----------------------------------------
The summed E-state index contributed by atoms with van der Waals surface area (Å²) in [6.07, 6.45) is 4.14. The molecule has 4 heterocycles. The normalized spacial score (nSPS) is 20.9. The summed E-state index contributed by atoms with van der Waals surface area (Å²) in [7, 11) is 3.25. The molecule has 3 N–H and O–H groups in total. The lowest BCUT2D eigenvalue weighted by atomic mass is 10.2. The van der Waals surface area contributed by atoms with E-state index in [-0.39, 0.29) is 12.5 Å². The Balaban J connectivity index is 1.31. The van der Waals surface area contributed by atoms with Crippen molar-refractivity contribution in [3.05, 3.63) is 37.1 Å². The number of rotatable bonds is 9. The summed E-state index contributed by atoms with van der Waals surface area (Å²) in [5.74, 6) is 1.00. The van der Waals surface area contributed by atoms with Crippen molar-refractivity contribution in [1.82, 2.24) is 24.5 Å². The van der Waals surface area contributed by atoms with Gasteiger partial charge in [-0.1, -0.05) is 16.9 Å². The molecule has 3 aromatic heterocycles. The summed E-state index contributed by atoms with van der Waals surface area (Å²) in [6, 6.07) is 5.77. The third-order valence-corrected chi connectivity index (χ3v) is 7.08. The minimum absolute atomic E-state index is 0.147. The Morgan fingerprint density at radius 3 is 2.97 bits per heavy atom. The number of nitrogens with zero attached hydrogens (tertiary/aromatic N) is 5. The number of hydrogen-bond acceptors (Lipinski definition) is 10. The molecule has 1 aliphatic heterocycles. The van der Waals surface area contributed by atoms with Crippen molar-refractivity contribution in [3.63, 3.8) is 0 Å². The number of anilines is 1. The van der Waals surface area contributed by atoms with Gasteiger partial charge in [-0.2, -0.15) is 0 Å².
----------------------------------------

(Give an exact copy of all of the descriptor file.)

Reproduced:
The summed E-state index contributed by atoms with van der Waals surface area (Å²) in [6.07, 6.45) is 4.14. The molecule has 4 heterocycles. The normalized spacial score (nSPS) is 20.9. The summed E-state index contributed by atoms with van der Waals surface area (Å²) in [7, 11) is 3.25. The molecule has 3 N–H and O–H groups in total. The lowest BCUT2D eigenvalue weighted by atomic mass is 10.2. The van der Waals surface area contributed by atoms with E-state index in [-0.39, 0.29) is 12.5 Å². The Balaban J connectivity index is 1.31. The van der Waals surface area contributed by atoms with Crippen molar-refractivity contribution in [3.05, 3.63) is 37.1 Å². The number of rotatable bonds is 9. The summed E-state index contributed by atoms with van der Waals surface area (Å²) in [5.74, 6) is 1.00. The van der Waals surface area contributed by atoms with Crippen molar-refractivity contribution in [1.82, 2.24) is 24.5 Å². The van der Waals surface area contributed by atoms with Gasteiger partial charge in [-0.1, -0.05) is 16.9 Å². The molecule has 3 aromatic heterocycles. The summed E-state index contributed by atoms with van der Waals surface area (Å²) in [6, 6.07) is 5.77. The third-order valence-corrected chi connectivity index (χ3v) is 7.08. The minimum absolute atomic E-state index is 0.147. The Morgan fingerprint density at radius 3 is 2.97 bits per heavy atom. The number of nitrogens with zero attached hydrogens (tertiary/aromatic N) is 5. The number of hydrogen-bond acceptors (Lipinski definition) is 10. The molecule has 1 aliphatic heterocycles. The van der Waals surface area contributed by atoms with Crippen molar-refractivity contribution in [3.63, 3.8) is 0 Å². The number of anilines is 1. The van der Waals surface area contributed by atoms with Gasteiger partial charge in [-0.2, -0.15) is 0 Å².